Intrinsic Chemical Reactivity of Silicon Electrode Materials: Gas Evolution

Claire Seitzinger, Robert Sacci, Jaclyn Coyle, Christopher Apblett, Kevin Hays, Ryan Armstrong, Alexander Rogers, Beth Armstrong, Taylor Bennet, Nathan Neale, Gabriel Veith

Research output: Contribution to journalArticlepeer-review

26 Scopus Citations


In this work, we explore how the chemical reactivity toward an aprotic battery electrolyte changes as a function of lithium salt and silicon surface termination chemistry. The reactions are highly correlated, where one decomposition reaction leads to a subsequent decomposition reaction. The data show that the presence of silicon hydrides (SiHx) promotes the formation of CO gas, while surface oxides SiOx drive the formation of CO2. The extent and rate of oxidation depend on the surface basicity of the SiO2 surface species. The most acidic surfaces seem to hinder CO2 generation but not the decomposition of the salt. Indeed, the presence of F-containing salts (LiPF6 and LiTFSI) promotes the reactions between carbonate electrolyte and silicon surfaces. Surfaces with high Li content seem to be the most passivating to gassing reactions, pointing to a pathway to stabilize the interfaces during cell formation and assembly.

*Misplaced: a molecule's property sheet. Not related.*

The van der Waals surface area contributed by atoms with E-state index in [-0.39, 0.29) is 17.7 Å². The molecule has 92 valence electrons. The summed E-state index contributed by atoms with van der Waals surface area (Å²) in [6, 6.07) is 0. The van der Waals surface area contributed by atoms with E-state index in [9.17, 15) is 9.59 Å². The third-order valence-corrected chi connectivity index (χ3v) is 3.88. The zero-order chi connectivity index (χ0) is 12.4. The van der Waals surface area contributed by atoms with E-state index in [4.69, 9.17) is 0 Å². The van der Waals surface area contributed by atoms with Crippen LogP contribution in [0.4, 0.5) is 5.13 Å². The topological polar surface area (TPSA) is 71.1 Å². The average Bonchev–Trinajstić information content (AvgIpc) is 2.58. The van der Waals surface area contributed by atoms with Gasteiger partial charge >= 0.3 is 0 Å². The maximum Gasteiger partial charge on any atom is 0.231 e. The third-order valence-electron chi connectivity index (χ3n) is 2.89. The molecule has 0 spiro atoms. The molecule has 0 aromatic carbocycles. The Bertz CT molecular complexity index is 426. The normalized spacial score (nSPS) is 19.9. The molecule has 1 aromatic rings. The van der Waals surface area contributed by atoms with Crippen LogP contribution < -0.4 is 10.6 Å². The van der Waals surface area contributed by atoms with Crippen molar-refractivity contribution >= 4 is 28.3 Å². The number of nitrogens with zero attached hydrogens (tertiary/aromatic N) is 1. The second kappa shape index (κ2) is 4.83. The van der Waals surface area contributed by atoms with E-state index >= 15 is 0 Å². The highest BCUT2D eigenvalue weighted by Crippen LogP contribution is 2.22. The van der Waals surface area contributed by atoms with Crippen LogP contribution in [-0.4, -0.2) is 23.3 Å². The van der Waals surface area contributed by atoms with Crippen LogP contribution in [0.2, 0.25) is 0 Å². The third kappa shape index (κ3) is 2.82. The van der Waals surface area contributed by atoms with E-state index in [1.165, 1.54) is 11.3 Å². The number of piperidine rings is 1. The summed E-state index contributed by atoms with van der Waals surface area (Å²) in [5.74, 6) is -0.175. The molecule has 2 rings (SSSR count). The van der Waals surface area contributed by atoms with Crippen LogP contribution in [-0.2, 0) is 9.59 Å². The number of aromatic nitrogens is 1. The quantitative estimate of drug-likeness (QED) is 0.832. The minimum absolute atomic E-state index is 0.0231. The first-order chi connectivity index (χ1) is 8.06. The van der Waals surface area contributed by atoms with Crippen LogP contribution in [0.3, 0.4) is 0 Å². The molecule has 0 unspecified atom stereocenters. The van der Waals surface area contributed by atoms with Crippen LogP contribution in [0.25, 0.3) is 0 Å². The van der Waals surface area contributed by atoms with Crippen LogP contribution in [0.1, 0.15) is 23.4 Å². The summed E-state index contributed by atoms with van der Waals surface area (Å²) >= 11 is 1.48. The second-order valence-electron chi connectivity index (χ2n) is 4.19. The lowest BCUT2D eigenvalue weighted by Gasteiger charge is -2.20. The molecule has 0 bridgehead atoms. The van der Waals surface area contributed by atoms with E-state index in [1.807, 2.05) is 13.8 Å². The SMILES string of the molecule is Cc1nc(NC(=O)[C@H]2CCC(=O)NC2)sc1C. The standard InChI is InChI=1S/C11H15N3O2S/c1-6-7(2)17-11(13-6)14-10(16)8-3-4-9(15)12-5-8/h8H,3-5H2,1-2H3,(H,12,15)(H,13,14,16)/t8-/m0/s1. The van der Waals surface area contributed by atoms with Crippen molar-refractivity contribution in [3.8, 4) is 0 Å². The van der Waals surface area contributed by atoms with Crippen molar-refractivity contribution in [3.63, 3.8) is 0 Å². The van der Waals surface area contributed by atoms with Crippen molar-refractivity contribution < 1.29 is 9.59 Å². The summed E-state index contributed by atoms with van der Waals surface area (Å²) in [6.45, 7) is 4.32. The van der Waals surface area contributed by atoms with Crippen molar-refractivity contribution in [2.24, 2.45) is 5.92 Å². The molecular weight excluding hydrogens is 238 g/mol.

Original languageAmerican English
Pages (from-to)3199-3210
Number of pages12
JournalChemistry of Materials
Issue number7
StatePublished - 14 Apr 2020

Bibliographical note

Publisher Copyright:
Copyright © 2020 American Chemical Society.

NREL Publication Number

  • NREL/JA-5900-75872


  • batteries
  • chemical reactivity
  • electrode materials


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